The contemporary Sámi Cultural Centre Sajos certainly stands out, and not only for its striking architectural design.
Sajos provides fascinating information about the Sámi as Finland’s indigenous people, and the largest events
venue in northern Lapland is also an attractive meeting venue with state-of-the-art technology.
Sajos, located in Inari, on the southern bank of river Juutua in the northern part of Finnish Lapland, is the centre of cultu0.
re and administration for the Sámi in Finland,
Here, visitors can take a journey into the living culture of Europe’s only indigenous people.
The building’s purpose is to create better conditions for the Sámi in Finland, and for them to be able to preserve and develop their language,
culture and business activities, as well as cultural selfgovernment.
The building houses the Sámi Parliament (Sámediggi), which is the highest political organ for the Sámi in Finland, and other Sámi organisations.
“At our centre in Sajos, you can learn all about the Sámi people and culture, and about the Sámi Parliament and how it works,”
says marketing manager Katariina Guttorm.
Contemporary architectural design A versatile cultural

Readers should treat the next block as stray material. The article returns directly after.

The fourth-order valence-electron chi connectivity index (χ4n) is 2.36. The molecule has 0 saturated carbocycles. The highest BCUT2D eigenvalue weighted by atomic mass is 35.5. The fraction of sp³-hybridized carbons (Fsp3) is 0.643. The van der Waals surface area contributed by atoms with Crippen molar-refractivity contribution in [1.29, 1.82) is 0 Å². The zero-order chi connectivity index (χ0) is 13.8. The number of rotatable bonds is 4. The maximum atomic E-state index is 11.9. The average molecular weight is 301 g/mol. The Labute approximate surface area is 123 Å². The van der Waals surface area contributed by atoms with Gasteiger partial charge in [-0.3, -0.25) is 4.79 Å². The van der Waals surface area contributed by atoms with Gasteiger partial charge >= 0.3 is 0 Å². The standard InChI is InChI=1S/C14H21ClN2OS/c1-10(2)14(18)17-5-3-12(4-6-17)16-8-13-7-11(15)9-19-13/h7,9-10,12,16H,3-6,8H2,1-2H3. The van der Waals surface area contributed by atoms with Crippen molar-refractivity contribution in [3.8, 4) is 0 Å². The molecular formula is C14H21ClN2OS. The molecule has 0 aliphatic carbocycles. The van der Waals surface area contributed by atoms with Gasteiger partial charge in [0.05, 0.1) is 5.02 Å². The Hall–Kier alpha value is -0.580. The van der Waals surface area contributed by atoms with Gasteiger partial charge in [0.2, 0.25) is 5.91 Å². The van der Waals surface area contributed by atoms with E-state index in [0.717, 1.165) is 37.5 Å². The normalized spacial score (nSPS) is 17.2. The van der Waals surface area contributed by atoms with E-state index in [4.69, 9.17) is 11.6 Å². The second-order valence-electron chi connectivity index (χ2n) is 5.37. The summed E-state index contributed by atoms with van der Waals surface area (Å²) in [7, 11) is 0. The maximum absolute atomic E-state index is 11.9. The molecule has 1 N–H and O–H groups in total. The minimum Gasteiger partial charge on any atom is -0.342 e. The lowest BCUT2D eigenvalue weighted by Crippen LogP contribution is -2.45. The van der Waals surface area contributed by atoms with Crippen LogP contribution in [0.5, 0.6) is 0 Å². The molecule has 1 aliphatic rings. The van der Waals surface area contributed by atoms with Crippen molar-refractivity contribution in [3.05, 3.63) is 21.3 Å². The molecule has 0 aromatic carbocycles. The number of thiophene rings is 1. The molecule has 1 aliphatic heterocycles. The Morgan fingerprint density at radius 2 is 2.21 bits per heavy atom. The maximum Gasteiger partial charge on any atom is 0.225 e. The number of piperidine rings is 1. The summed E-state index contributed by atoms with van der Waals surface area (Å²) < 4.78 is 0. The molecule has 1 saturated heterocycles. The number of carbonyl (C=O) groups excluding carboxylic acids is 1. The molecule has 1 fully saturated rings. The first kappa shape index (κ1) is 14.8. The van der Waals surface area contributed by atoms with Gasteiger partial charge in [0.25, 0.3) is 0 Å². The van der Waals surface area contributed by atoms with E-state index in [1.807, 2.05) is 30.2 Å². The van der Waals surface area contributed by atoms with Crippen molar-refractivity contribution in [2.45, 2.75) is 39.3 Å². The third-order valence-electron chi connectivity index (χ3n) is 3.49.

Completed in 2012, the remarkable reinforced concrete building definitely belongs in the modern world,
with wood elements both on the exterior and interior from local trees such as spruce, birch and pine,
A versatile cultural all of which express Sámi culture.
Sajos was the winning proposal of a competition.
Both architectural concept and interiors are by HALO architects from Oulu a young team inspired by Scandinavian architects and design icons such as Alvar Aalto and Eero Saarinen.
The word Sajos comes from the Inari Sámi language and means ‘a place where people stay for a while’.
Fittingly, Sajos is a sustainable construction, with low energy consumption.
The building’s shape is inspired by a reindeer’s hide and its form also takes inspiration from Sámi handicrafts and reindeer herding,
one of the traditional livelihoods.
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